Sophia Loren

Sophia Loren
= Early Life = Sophia was born Sofia Villani Scicolone at the Clinica Regina Margherita, Rome, on September 20, 1934 to Riccardo Scicolone and Romilda Villiani. Riccardo refused to marry Romilda, leaving Romilda, a piano teacher and aspiring actress without support.


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Sofia Villani Scicolone
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= Early Life = Sophia was born Sofia Villani Scicolone at the Clinica Regina Margherita, Rome, on September 20, 1934 to Riccardo Scicolone and Romilda Villiani. Riccardo refused to marry Romilda, leaving Romilda, a piano teacher and aspiring actress without support. Romilda, Sofia and sister Maria returned to Pozzuoli, near Naples to live with Sofia's grandmother in order to survive. She would eventually change her name to Sophia Loren.

During WWII the harbor and munitions plant in Pozzuoli were a frequent bombing target. During one raid, as Sophia ran to the shelter she was struck by shrapnel and wounded in the chin. Subsequently the family moved to Naples and begged distant relatives to take them in.

After the war, Sophia and her family returned to Pozzuoli. Grandmother Luisa opened their living room as a pub selling homemade cherry liquor. Romilda played the piano, Maria sang and the shy Sophia waited tables and washed dishes. The place was very popular with the American GI's stationed nearby.

When she was 14 years old Sophia entered a beauty contest in Naples and, while not winning, was selected as one of the finalists. Later she enrolled in acting class and was selected as an extra in the Mervyn LeRoy film, Quo Vadis, thus launching her career as motion picture actress.

= Career = By the late 1950s, Loren's star had begun to rise in Hollywood, with films such as 1957's Boy on a Dolphin and The Pride and the Passion in which she co-starred with Frank Sinatra and Cary Grant. Grant, reportedly, fell so deeply in love with Loren that he ardently proposed marriage, despite her obvious loyalty to Carlo Ponti and Grant's own union with actress and writer Betsy Drake. It is possible that Loren had an affair with Grant but how serious their relationship was is now known only to her. Stargazers and celebrity biographers consider the putative Loren-Grant romance to be one of the more mysterious and elusive romantic involvements in Hollywood history. In a very brief time she was the most famous Italian actress in the world.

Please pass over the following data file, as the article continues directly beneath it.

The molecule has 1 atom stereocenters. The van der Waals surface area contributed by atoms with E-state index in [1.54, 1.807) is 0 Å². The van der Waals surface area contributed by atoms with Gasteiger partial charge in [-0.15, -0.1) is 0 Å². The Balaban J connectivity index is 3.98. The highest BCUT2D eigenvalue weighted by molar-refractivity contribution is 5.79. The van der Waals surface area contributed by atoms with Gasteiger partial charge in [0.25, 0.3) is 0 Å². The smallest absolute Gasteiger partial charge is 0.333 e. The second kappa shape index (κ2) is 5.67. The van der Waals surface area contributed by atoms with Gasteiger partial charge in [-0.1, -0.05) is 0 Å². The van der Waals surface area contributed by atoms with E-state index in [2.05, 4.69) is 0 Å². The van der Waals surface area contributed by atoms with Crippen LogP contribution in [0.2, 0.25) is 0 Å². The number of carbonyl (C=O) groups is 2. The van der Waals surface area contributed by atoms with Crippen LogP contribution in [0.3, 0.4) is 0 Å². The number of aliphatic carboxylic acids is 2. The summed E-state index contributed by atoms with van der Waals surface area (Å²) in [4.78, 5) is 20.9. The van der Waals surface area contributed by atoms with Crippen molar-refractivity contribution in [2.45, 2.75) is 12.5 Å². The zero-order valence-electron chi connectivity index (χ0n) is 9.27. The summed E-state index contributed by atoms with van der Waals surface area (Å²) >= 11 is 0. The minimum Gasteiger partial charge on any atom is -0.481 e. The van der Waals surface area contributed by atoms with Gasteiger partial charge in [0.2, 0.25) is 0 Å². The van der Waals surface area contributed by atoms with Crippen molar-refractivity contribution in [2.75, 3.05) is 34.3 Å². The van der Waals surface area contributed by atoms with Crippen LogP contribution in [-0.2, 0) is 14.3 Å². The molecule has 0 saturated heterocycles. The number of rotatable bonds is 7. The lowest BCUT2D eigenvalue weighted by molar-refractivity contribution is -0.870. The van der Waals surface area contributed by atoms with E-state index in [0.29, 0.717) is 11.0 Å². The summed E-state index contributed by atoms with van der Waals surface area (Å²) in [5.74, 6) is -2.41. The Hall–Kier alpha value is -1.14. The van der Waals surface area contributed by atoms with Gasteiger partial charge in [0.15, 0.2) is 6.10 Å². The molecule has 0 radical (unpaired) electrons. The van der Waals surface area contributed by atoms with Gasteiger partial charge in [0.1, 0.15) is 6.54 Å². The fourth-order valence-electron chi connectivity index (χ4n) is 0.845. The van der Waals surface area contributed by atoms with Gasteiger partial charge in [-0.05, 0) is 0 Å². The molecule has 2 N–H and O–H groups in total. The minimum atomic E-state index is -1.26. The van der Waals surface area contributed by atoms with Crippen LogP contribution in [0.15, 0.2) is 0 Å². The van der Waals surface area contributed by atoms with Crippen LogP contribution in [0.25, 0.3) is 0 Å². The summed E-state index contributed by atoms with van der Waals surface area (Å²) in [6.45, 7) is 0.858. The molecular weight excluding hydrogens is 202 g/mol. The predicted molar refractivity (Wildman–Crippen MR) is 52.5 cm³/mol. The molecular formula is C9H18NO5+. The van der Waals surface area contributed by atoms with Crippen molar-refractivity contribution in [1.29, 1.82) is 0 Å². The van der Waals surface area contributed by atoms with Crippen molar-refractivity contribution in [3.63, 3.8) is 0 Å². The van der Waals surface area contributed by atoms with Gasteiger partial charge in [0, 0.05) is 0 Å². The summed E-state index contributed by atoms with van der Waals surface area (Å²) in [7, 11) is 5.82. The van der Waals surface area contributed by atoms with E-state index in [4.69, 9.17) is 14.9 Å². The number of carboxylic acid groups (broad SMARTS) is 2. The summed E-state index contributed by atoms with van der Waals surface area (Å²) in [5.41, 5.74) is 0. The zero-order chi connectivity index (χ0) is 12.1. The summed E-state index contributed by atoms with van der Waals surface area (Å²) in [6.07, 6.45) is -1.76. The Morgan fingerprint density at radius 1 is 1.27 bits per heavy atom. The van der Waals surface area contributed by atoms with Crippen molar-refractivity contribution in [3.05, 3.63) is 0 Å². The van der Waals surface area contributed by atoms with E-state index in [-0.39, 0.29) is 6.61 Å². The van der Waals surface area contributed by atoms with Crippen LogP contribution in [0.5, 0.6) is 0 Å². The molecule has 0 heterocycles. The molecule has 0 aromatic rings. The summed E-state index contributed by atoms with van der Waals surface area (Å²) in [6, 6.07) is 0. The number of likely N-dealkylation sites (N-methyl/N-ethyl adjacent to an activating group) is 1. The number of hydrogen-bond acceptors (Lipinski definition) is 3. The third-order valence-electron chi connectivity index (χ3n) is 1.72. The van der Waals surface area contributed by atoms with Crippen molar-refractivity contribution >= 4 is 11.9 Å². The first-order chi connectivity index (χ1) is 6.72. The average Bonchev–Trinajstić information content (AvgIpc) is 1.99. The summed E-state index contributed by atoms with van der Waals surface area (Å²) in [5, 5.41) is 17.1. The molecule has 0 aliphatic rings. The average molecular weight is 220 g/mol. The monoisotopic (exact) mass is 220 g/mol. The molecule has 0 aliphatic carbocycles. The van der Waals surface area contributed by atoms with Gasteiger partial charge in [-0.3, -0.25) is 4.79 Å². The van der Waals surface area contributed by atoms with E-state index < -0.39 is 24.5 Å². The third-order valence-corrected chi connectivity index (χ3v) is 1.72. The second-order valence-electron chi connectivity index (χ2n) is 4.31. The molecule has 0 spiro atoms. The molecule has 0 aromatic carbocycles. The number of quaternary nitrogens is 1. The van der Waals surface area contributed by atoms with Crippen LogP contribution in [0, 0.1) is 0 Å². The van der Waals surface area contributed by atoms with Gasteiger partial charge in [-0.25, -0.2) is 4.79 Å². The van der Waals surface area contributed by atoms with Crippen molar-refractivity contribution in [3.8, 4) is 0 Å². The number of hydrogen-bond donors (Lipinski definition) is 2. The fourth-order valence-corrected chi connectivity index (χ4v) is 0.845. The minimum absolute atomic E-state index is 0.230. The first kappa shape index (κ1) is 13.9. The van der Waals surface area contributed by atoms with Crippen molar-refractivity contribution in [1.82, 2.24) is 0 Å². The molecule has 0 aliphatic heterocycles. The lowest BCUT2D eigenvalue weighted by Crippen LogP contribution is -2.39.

Loren became an international film star with a five-picture contract with Paramount Studios. Among her films at this time: Desire Under the Elms with Anthony Perkins, based upon the Eugene O'Neill play; Houseboat, a romantic comedy co-starring Cary Grant; and George Cukor's Heller in Pink Tights in which she appeared with blonde hair (a wig) for the first time. Loren demonstrated considerable dramatic skills and attracted respect as a dramatic and comedic actress, especially in Italian projects where she could express herself more freely, although she acquired great proficiency in English.

In 1960, her acclaimed performance in Vittorio De Sica's Two Women earned many awards, including the Cannes, Venice and Berlin Film Festivals' best performance prizes. Her performance was also awarded an Academy Award for Best Actress, the first major Academy Award for a non-English-language performance. Initially, the stark, gritty story of a mother and daughter surviving in war-torn Italy was to cast Anna Magnani as Sophia's mother. Negotiations, perhaps due to billing, broke down and the screenplay was rewritten to make Sophia the mother; Eleonora Brown portrayed the daughter.